If there’s something you can do to counteract the tendency to freeze up, it’s probably to have one specific response that you train yourself to execute. Whether it’s a dude at a conference or a harasser in the subway, it’s too much to have to think of a response and then also execute it in a few seconds of shock.

What’s a phrase that’s relatively all purpose? Maybe “Whoa, dude” or “Hey there” or just “No touching!” And then you take one giant step sideways, for instance. Can you do those two things in order (or simultaneously), and can you practice it? (AGAIN, NOT THAT YOU SHOULD HAVE TO, but that kind of applies to almost everything I write – here’s a thing you can try, NOT THAT YOU SHOULD FUCKING HAVE TO.) Perhaps you have someone who can help you practice this. That sounds like an upsetting half-hour, doesn’t it? (NOT THAT YOU SHOULD FUCKING HAVE TO.)

Scripts are helpful in life. Maybe “I’m so sorry for your loss” is not the most profound and comforting possible thing to say at a funeral, but most people are not good at coming up with profound and comforting things to say at funerals. We have scripts for a reason. You’re always welcome to do better than the script, but the script exists so we’re not at a total loss. Street harassment? Try “That’s not appropriate.” If you know in advance what you’re going to say, you’re more likely to say something.


You don’t have to kick yourself for not reacting in the moment. Just use that experience to develop a script for next time. A script that will work whether your boss is there or not. I can say “Whoa dude” in a joking-not-joking way, or in an everybody-else-on-the-subway-take-this-creep’s-picture-please way. But having a script means it’s going to come out one way or the other.

Or you could just take krav maga lessons.

As for “every young startup frat boy” who “confuses work conversation with flirting,” I do have some ideas. You said you’re trying to network, you’re in marketing, you have some connection to sales, right? I suggest aggressively responding to all inquiries with direct prequalifying questions. Ask someone in sales if you need more direct sales language. In marketing, sometimes the goal is more about spreading the word to everyone, whereas in sales, you only spend time on the right prospects – maybe you can move a bit more in that direction. Here’s what I mean:

Bro: “Are you enjoying the conference?”

You: “Yes, I’m from Widget Development, we’ve just announced our new enterprise-level Widget Platform.”

Bro: “Are you here with your boyfriend?”

You: “Does your company have at least 1000 users on a Widget Server running WidgetXL?”

Bro: {something dumb}

You: {aggressively repeat the question until you get an answer}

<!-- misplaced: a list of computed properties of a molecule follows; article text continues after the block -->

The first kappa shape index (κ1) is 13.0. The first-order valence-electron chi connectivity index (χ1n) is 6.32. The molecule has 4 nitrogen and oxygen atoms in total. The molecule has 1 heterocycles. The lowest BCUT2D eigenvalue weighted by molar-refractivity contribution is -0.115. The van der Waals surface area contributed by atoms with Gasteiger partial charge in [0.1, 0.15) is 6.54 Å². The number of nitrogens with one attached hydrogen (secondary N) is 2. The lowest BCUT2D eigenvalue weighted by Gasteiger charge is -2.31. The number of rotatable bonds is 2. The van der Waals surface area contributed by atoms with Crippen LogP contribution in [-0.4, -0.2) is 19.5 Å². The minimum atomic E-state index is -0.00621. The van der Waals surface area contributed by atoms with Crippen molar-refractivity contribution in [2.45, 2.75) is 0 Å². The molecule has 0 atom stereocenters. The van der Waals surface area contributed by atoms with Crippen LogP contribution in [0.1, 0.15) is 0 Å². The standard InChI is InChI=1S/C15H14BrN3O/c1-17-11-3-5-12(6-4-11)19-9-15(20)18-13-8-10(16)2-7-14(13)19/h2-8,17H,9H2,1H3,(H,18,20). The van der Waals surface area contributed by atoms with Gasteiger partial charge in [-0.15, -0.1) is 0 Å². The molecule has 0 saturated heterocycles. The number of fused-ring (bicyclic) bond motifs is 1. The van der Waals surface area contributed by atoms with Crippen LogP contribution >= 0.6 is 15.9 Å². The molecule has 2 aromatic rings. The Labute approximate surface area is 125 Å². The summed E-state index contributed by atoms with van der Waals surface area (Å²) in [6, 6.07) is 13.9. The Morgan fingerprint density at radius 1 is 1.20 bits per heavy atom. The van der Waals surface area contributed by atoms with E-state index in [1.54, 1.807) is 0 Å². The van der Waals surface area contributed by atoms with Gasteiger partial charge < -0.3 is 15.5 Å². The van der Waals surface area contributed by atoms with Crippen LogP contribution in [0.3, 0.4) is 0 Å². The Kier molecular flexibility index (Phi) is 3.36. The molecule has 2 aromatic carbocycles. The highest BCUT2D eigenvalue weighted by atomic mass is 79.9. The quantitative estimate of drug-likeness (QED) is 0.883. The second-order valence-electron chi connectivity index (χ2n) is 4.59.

If you get a no, you can easily say, “It looks like we can’t help you, enjoy the conference,” and walk away. If you get a yes, great! You can keep aggressively asking prequalifying questions, or drag the guy over to meet a colleague from your company.

I mean, there are other types of networking you can do at a conference besides directly selling your company’s product, but you probably can’t do those types of networking with someone who is flirting with you anyway. You probably don’t want someone who’s trying to have sex with you to try to recruit you to come work where he works. When someone’s being skeezy, you either want nothing from them, or you just want them to buy something and then have their account handled by someone else (while you get credit for bringing in business).

Finally, I’ll add that AN END TO THIS SHIT IS A HUGE FUCKING PLUS ABOUT AGING. (Try this: Mid-Life Woman Loves Being Invisible to Men.) Seriously, I’m supposed to feel bad that men are increasingly less likely to randomly hit on me? I DO NOT FEEL BAD ABOUT THIS. Last year I got some hate mail about how I’m not as attractive as I used to be, and I was like, Of course not, who is? Am I supposed to be embarrassed about this? I am not. This is actually a feminist issue I am more than happy to discuss.

I mean, sexism doesn’t go away when you get older (and then there’s ageism!) But there’s a very important difference between the sexism you get as a “sexy” twentysomething and the sexism you get when you’re “invisible” or “just a mom” or “Oh, her? Can’t I talk to someone serious?”

The sexism you get as a “sexy” twentysomething wastes much more of your time. It involves being invited to meetings that are really meant to be dates. It involves people taking up all your time at networking events.  It involves investors who show interest in your startup when you’re desperate for funding, and then they invite you to discuss it in on their couch while they massage your shoulders because you “seem tense.”

Those other kinds of sexism are also bad, but often not nearly as time-consuming. People who want to comment that women are bad at technology or that a woman-led company probably can’t get the job done or that women with children are slackers generally do not schedule additional meetings to make their point to you repeatedly. When people dismiss you, at least that makes it pretty easy to extract yourself.

Cope as best you can, contribute as much as you can to systemic change, and wait this one out a bit. Become an awesome older woman who fires men who act like this.